by Melodie Davis
**NOTE TO EDITORS: This is part 3 of 4**
for release September 15, 2000
When Teens Struggle With Faith Questions
The questions children ask about faith when they are young make us smile. Anna Marie was just going on four when her grandfather died. In a visit to the home soon after the death, the pastor finished consoling the family and Anna had to go to the bathroom. There she asked her mom, "Why did Grandpa die?"
"His heart was sick," said her mother. "He went to heaven to be with Jesus."
"Will Jesus make his heart better?" was her next very logical question. Later, sitting in her grandmother's lap, she tested some of the ideas circulating in her mind. Anna said, "Grandpa died, but he's not alone. He's with other people." Then she paused and looked at her Grandmother, whom she knew was frequently not very well herself.
"Someday you'll die," Anna told her expertly. "But you'll be with other people. And someday we'll all be together again in heaven." There was another long pause, and then Anna asked, "Where is God going to put everyone?"
But when children reach the adolescent years their adorable questions and comments often turn to questioning, apathy or rebellion. "I just can't believe in a God who would allow so much suffering." "I don't need all those rules." "Why has so much killing been committed in the name of religion?" We worry when their best friends don't believe as we do.
People have always asked and pondered whether there is a God and eventually come to answers. But a more pervasive attitude today among youth and older is "Whatever. You believe what you want to believe, I'll believe what I want to believe." There is a potluck approach to faith-taking a sample of this faith and that faith and weaving them together, which is often apparent in examining the popular music of singers like "Jewel." It is maybe more difficult to deal with this kind of attitude than outright rejection or rebellion against faith.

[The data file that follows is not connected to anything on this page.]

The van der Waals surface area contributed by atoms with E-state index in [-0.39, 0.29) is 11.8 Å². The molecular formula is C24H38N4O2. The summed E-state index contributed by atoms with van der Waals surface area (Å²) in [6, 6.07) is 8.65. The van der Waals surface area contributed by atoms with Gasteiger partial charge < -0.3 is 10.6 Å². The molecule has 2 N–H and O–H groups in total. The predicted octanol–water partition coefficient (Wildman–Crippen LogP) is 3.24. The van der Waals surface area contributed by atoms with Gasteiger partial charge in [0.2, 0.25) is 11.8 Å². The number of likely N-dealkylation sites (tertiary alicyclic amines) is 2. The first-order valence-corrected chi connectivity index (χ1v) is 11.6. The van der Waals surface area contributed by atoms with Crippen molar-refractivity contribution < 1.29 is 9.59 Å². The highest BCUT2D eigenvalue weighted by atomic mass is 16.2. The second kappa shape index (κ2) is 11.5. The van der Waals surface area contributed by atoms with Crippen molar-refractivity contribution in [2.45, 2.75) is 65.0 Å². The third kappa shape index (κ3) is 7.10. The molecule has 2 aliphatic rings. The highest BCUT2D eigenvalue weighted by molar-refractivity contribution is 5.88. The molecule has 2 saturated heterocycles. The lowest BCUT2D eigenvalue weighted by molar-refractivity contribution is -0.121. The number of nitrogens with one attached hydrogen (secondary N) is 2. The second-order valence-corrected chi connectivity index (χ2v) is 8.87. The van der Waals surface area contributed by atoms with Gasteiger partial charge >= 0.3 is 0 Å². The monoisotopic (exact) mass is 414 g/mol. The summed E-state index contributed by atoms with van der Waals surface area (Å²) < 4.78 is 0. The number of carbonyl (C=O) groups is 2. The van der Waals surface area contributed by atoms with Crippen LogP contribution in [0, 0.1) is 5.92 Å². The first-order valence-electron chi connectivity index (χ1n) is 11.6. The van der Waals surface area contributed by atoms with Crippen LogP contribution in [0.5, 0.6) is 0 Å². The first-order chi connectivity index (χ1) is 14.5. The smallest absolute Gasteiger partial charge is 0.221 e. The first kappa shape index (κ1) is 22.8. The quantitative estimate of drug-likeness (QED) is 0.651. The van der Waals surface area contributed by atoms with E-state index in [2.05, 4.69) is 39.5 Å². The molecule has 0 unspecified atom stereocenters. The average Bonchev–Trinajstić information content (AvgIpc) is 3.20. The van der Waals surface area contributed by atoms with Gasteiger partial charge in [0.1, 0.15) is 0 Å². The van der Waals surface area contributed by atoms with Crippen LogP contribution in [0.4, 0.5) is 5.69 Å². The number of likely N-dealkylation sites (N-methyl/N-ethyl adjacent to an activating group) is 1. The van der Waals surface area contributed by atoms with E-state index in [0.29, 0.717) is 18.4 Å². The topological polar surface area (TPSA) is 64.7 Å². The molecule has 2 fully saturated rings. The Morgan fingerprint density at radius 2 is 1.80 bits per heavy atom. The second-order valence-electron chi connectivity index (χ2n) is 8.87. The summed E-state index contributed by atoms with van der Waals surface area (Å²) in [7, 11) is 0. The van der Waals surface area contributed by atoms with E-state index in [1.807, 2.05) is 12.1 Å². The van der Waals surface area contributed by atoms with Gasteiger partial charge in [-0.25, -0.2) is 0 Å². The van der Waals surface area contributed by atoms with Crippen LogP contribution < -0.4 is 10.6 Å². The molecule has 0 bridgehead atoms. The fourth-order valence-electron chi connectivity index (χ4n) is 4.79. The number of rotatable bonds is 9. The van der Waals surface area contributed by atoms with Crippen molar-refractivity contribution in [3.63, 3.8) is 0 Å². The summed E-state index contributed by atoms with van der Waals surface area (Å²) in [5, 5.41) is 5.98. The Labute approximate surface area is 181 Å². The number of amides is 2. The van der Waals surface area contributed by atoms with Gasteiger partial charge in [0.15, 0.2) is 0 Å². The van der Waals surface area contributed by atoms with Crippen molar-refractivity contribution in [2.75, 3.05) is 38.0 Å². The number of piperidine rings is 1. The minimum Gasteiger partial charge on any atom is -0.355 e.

The classic stages of faith development include a time when parents generally teach children the faith they themselves have or practice. Small children typically ask the "how's" and "why's," but don't have the intellectual capacity to actually question the existence of God and other weighty questions.
Anna, when she asked where God was going to put everyone, was only wondering how God would handle the sheer numbers in heaven. Teens wonder at a deeper level whether there is a heaven and who all gets in.
As adolescents and teens develop their reasoning skills, they will naturally explore and question what they have been taught. This doesn't mean they will reject what they have been taught, but a person needs to go through a time of exploration in order to come to a place where he or she believes for him or herself, not just because it is what they were taught.
Eventually, many people who go through this time of questioning do return to faith-and make it a personal and lived faith. Various persons who have studied whether children grow up to have faith have noted the importance of:
* Youth experiencing what it means to put faith into action, especially
through service to others. So if they have experiences of serving others
as part of their faith activities, it is a good place for them to put the
theoretical together with the practical.
* Parents being faithful themselves-not living hypocritically.
* Having other adults who mentor them in the faith.
As with so many other trying times of parenting, don't give up on your young person even if he or she seems to have given up on your faith. Keep communication open, and try not to engage in shouting matches about do's and don'ts. Reassure them that what they are going through is natural, and express confidence that they will come to their "owned" faith. After all, we want them to have a grown up faith, and get far beyond the cute question stage.
What hope can you offer other parents going through this stage? Send stories to: Melodie Davis, Another Way c/o Name\Address of YOUR newspaper; or e-mail: Melodie@mennomedia.org.
You can also visit Another Way on the Web at www.thirdway.com.
Melodie Davis is the author of seven books and has written her column since 1987. She taught feature writing and has won awards from a number of organizations including the National Federation of Press Women, Virginia Press Women and the American Advertising Association. She and her husband have three growing daughters.
NOTES TO EDITORS: text = 675 words; end material = 105 words
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